How does the layman define psychology

Everyday psychology

Most people's everyday life is silent heroism in installments.
Anna Magnani

In contrast to psychology, as an exact science, everyday psychology is understood to be the entirety of colloquial terms, generally widespread ideas and common modes of explanation that are traditionally and habitually used to describe actions, behavior and other reactions from oneself and others in connection with internal processes of the mind and spirit to represent emotionally in language, to understand in your own imagination as well as to explain or predict.

Dealing with ideas about everyday psychology makes sense, because taking into account everyday psychology that determines action leads to a better prediction of individual behavior and dealing with everyday theories can lead to the correction or modification of scientific theories.

Everyday psychology gradually began to emerge in our cultural area around three thousand years ago, according to linguistic historical observations. In everyday psychology it is assumed that all humans and partly also animals have an "inside" with fairly similar, if not identical, "internal processes" or "impulses", which is called "inner life" or "soul life" in colloquial language becomes. This includes numerous practical ideas and beliefs about which internal processes play a role in people's actions and reactions. The different and sometimes contradicting nature of their prerequisites are rarely reflected, so that they are often the cause of misunderstandings and incomprehension.

Typical characteristics of everyday psychological thinking are, among other things, the inadequate testing of assumptions, i.e. if you provide an explanation in everyday life, e.g. for a psychological phenomenon, then you do not systematically check this explanation, which can be called a hypothesis in the scientific sense. Sometimes one relies on previous subjective experiences or one appeals to authorities. If an attempt is still made in everyday life to check a psychological suspicion, the rule is only looking for confirmatory evidence and not for evidence to the contrary. This tendency to create a social and psychological reality on the basis of mere conjecture is found in scientific psychology as Pygmalion or Rosenthal effect again.

Laypeople vs psychologists

In connection with psychological topics, laypeople often note that many findings actually seem trivial to them and that their assessment is just as reliable as the findings of professional psychologists. Although a certain triviality of psychological knowledge can sometimes be ascertained and even with naive psychology good prognoses can be made in everyday life, the effectiveness is relatively limited in comparison to scientific psychology. The services between psychologists and laypeople come closest to everyday psychology in terms of intuitive knowledge, but as soon as it comes to knowledge that is counterintuitive to everyday knowledge or prognoses must be made on the basis of a multitude of plausible and well-founded alternatives, then psychologists are laypeople clearly superior. Monigl & Neuf (2014) have proven this in an empirical study, and offer two explanations for this: During their studies, psychologists evidently acquire the skill to recognize the essential and related items from a large amount of information, i.e. In other words, their knowledge is more stable and differentiated, and are also better informed than laypeople about the prerequisites for special behavioral reactions. Perhaps the advantage of psychologists is with theirs as well explicit knowledge justifiable, because while laypeople tend to be unsettled or overwhelmed when dealing with conditional statements because of the amount of information, psychologists can still effectively draw their conclusions from a larger amount of information.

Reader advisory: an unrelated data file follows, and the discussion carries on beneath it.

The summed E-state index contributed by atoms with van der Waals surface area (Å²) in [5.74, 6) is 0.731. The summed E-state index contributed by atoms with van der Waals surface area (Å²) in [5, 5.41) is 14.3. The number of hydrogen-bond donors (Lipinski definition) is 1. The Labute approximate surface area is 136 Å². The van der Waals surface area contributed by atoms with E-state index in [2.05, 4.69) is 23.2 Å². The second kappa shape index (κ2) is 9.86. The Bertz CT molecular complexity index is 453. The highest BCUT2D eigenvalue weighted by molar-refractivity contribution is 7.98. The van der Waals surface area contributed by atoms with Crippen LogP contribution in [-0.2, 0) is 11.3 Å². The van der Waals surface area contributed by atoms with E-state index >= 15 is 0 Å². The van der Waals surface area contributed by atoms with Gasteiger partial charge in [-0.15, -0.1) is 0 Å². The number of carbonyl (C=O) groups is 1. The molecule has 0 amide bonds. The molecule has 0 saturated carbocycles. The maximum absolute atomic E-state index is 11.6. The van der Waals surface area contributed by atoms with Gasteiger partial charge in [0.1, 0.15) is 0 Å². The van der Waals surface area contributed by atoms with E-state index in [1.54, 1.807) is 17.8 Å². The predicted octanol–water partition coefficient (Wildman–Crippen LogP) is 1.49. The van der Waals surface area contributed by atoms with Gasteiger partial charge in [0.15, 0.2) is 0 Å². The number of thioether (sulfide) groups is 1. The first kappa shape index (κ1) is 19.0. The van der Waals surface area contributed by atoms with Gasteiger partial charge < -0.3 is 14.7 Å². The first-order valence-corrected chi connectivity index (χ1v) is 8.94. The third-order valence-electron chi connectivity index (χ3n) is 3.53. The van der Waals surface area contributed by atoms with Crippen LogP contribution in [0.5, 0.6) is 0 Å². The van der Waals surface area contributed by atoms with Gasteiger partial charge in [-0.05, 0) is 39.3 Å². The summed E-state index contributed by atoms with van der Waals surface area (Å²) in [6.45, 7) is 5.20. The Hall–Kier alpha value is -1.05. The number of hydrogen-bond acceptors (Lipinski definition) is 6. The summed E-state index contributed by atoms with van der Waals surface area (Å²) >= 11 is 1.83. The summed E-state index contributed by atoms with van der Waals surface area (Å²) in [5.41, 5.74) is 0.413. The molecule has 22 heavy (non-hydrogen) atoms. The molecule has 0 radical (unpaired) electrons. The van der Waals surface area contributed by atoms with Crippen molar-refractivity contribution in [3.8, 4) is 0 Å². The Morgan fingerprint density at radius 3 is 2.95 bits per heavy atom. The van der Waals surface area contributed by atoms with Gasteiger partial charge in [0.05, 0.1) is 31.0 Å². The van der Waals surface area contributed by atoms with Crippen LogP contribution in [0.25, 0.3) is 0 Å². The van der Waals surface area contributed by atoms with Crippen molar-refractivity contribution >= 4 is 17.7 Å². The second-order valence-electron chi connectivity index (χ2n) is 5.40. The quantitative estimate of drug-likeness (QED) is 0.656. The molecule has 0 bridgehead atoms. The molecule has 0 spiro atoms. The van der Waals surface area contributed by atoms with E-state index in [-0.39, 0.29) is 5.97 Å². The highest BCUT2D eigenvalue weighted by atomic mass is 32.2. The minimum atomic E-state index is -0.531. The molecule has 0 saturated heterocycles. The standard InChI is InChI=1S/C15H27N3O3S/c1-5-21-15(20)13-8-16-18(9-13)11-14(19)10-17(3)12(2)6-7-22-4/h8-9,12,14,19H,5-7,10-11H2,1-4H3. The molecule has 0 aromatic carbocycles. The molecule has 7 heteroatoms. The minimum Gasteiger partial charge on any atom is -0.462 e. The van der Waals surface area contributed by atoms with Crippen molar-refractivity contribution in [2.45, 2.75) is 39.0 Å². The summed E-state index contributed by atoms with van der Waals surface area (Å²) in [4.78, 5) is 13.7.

See also the basic errorthat hobby psychologists often subvert: Hobby psychology.

The less you know about something, the more convinced you are

Research on the Extremism psychology show that extreme attitudes often develop people who believe they understand complex issues better than they actually do. Studies on the social relevance of genetically modified food show that over ninety percent of the study participants state that they have at least a slight aversion to it, but the stronger this aversion, the more knowledge they attribute to themselves about the topic and the less knowledge they have they actually. Almost identical results were found with regard to gene therapy, because here too the relationship between aversion, supposed and actual knowledge is similar.


Fernbach, P. M., Light, N., Scott, S. E., Inbar, Y. & Rozin, P. (2019). Extreme opponents of genetically modified foods know the least but think they know the most. Nature Human Behavior, doi: 10.1038 / s41562-018-0520-3.
Monigl, E. & Neuf, H. (2014). On the seeming triviality of psychological knowledge. Journal for Psychology of Everyday Action, 6, No. 2. (10-11-21)

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